The Phillies have been eliminated from postseason contention for 2019, and while that's been the expectation for several weeks it's nonetheless a disappointment for the team and its rooters.  It's a disappointment because the Phillies, coming off a respectable 80-win campaign last season, invested heavily this past winter in building a contending roster. 

In addition to signing Bryce Harper to a $330 million contract, GM Matt Klentak also inked Andrew McCutchen and David Robertson and traded for J.T. Realmuto and Jean Segura. Pair all of that with Rhys Hoskins (at first base, where he belongs) and a young rotation that included Aaron Nola, Zach Eflin, Nick Pivetta, and Vince Velasquez, and the Phillies looked like potential favorites in a tough and balanced NL East. Instead, the Phillies at this writing and this late hour still haven't equaled their win total from a year ago. They're also lugging around a negative run differential. 

So what happened? Let's have a look at some key underlying indicators and how they trended from last year to this year: 

Phillies' yearOPSRuns scoredRotation ERARotation FIPBullpen ERABullpen FIPDefensive Efficiency

2018 (NL rank)

10th

11th

11th

3rd

11th

7th

15th

2019 (NL rank)

9th

8th

11th

14th

9th

12th

8th

You see some modest strides on offense and some notable improvements on the defensive side of things. The Phillies' pitching, though, has been a different story. The rotation ERA has held steady, and the bullpen ERA has improved in terms of league rank. At the FIP level, however, things have gotten much worse. 

FIP (or Fielding Independent Pitching) is scaled to look like ERA but reflects just those outcomes that have nothing to do with fielding -- i.e., strikeouts, walks, and home runs allowed. Basically, it's what a pitcher's ERA might look like if you gave him average defensive support and average luck. As such, it can better measure of raw pitching skill than ERA is, and it typically illuminates future performance better than ERA does. Therein lies the concern for the Phillies, especially in the rotation. 

The Philly bullpen was injured early and often in 2019, and you can explain away some of their struggles with that. The Phils this season were one of the most injured teams in all of baseball, and that was most acutely felt in the bullpen, where seven of their top eight relievers (!) missed significant time. The rotation, though, has no such excuses. 

This season, ace Aaron Nola has at times looked like the guy who finished third in the NL Cy Young balloting last year, but consistency -- and 2018-grade overall numbers -- have eluded him. Nola was supposed to front a compelling young rotation that also included Eflin, Pivetta, and Velasquez. While Eflin's been fine, Velasquez and Pivetta at various points have pitched themselves out of the rotation. Stated another way, this is an aspiring contender that in 2019 gave a total of more than 20 starts to Drew Smyly and Jason Vargas. Throw in the continued decline -- in terms of both performance and health -- of Jake Arrieta, and first-year pitching coach Chris Young may be in peril (along with, of course, second-year manager Gabe Kapler).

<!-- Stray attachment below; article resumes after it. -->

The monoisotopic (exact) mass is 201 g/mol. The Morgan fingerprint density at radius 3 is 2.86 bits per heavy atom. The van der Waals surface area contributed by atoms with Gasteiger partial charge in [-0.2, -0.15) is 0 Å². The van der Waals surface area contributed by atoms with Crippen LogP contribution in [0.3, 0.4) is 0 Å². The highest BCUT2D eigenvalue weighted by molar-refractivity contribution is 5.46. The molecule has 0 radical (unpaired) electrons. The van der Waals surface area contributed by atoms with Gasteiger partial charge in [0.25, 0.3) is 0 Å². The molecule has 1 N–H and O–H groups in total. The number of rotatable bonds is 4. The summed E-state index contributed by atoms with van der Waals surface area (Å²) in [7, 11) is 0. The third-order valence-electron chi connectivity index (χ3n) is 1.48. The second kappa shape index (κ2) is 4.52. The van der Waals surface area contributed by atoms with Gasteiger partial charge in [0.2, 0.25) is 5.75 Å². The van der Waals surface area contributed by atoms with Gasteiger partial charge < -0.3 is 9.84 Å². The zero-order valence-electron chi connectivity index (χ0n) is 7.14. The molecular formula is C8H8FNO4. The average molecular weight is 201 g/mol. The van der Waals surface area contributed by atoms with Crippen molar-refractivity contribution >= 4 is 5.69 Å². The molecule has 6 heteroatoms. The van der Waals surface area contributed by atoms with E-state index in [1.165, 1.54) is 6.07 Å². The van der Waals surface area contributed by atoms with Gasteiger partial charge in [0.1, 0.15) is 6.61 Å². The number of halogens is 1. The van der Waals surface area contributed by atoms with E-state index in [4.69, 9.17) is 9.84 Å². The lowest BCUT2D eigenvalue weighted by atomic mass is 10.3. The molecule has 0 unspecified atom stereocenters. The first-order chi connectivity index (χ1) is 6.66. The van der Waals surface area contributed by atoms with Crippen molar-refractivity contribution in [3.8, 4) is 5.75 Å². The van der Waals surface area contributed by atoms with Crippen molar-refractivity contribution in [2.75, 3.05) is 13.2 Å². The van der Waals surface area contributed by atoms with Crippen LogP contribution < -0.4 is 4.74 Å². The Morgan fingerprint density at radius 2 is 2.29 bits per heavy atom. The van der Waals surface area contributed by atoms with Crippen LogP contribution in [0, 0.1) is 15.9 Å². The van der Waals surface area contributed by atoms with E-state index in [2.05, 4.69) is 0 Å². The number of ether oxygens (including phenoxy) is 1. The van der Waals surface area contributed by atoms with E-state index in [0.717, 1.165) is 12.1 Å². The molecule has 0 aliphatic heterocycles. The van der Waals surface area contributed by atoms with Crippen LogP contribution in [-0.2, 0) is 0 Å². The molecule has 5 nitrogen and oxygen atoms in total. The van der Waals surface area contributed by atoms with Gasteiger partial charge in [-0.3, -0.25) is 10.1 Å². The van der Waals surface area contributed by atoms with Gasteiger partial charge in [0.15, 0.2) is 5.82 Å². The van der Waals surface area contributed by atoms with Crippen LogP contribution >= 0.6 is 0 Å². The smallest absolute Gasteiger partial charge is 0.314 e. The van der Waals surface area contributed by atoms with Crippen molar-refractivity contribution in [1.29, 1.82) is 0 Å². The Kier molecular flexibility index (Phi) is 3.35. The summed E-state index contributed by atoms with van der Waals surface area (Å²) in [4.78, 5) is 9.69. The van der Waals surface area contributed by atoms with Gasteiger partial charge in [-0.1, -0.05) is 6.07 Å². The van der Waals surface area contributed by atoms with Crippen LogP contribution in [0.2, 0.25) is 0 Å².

Looking forward, the Phillies will enter the 2020 season with Harper, Segura, Nola, Arrieta, McCutchen, and Scott Kingery under contract, and Realmuto, Hoskins, Eflin, Pivetta, and Velasquez under team control. Those are the makings of a contender, but Philly ownership will need to invest further in the product. 

Right now, the payroll is such that the Phillies can afford to add at least one impact arm to join Nola at the front of the rotation. Gerrit Cole, barring an unexpected extension in Houston, will be the prize of the free agent market. He should absolutely be in the Phillies' sights. Other options include Stephen Strasburg (should he exercise his opt-out), Cole Hamels, Zack Wheeler, Hyun-Jin Ryu, and Jake Odorizzi. Fortifying the rotation via free agency (the Phillies' farm system is likely too weak to pull off a blockbuster trade) and devoting heavy organizational attention to the development of Eflin/Pivetta/Velasquez should be priority number one this offseason. Do that, and the Phillies will be better positioned to crack the postseason for the first time since 2011.